a celebration, yes another one and we can't rightly recall whether it was rather anniversary of the Revolution or the War of Independence.  Getting out of the city was challenging and interesting and took us down many back roads, where people waved and looked surprised to see us.  Finally we got back onto the main Toll Road, although as we travel away from Mexico City the state of the roads becomes more interesting, with more hazards, large pot holes, mainly made by the heavy traffic, topes, metal studs and various objects (such as ropes and strips of tyre), to slow you down; not to mention the people and animals that seem to wander across the road.

Fortunately a large part of the road to Oaxaca has been recently upgraded and it made for easier driving.   The journey takes us through several ravines and then up the side of a canyon.  We felt we would never reach the summit, and had been climbing steadily for over half and hour before the contours flattened out and we reached a plateau of pink sandstone, very picturesque in the afternoon sun.  All was going well until the car began to cough and splutter.  Guy diagnosed that the petrol pump had failed and set about correcting it, with Eunice using the pump to pressurize the tank.  We had gone about 500 yards when we realized that the electrics to the pump had been accidentally switched off whilst turning off the hazard lights and electric fan which we use for going uphill.  A big sigh of relief and a resumption of normal progress.  It does just prove how useful having a backup plan can be!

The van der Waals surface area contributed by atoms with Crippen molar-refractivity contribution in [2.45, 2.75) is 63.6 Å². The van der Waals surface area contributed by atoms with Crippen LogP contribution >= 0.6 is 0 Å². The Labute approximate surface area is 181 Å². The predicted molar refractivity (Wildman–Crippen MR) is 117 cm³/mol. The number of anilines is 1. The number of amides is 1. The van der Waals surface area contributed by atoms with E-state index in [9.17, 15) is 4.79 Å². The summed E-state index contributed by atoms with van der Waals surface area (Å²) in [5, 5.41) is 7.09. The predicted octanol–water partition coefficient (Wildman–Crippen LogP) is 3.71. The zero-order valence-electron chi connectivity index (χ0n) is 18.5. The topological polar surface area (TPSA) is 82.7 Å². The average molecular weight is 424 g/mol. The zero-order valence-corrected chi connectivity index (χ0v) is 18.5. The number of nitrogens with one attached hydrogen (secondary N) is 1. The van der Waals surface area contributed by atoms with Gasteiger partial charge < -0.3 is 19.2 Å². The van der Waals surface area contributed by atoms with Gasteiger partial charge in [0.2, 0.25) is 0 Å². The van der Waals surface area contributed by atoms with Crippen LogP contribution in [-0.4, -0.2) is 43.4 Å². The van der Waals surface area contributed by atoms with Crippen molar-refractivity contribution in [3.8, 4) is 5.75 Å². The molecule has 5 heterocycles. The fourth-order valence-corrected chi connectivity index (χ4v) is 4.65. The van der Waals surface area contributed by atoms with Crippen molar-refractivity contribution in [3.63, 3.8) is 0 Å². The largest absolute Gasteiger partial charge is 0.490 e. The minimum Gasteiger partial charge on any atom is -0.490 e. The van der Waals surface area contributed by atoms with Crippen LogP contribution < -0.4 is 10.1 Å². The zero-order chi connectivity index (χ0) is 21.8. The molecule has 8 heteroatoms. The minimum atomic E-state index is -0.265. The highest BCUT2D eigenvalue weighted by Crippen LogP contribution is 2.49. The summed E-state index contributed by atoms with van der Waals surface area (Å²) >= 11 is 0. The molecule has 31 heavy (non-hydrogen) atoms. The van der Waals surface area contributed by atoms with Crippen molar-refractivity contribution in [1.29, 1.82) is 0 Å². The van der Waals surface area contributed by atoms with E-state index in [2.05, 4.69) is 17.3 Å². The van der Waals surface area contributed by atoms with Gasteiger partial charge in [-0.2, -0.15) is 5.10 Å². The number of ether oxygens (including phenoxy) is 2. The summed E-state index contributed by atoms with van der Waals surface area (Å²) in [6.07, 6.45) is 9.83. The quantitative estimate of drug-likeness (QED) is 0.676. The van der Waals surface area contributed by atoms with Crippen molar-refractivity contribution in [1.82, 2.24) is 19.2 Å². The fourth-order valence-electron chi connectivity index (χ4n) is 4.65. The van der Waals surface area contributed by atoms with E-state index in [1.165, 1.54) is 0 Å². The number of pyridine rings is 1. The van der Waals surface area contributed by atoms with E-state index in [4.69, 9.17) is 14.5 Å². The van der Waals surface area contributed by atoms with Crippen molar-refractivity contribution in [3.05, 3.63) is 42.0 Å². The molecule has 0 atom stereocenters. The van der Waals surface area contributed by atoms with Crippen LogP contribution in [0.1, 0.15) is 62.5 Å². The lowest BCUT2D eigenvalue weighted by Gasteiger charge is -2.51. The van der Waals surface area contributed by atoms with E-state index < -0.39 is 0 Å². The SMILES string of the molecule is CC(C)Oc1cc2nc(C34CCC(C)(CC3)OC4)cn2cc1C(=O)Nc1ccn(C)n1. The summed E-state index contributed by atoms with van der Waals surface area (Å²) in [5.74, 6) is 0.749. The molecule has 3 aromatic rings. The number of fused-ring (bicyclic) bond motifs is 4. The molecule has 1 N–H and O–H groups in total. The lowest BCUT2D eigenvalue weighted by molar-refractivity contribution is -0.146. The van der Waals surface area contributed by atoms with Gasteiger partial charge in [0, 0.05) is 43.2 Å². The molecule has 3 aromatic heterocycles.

Finally we arrived in Oaxaca as the day was nearing a close,(always a difficult time).
Being unsure of where  we were going we pulled into the side of the road to finalize our plans and orientate  ourselves.  No sooner had we stopped than two cars drew up alongside and offered to help.  Fortunately we had the address and phone number of where we were going written down and one charming gentleman and a delightful family drove us in convoy to our home for the next three weeks.  The delightful home of our hostess; Vicky.  After many thank yous,  shaking of hands and hugs, the lovely family departed and left us to the next part of the adventure.  The Mexicans are truly wonderful and so far have been extremely kind and helpful.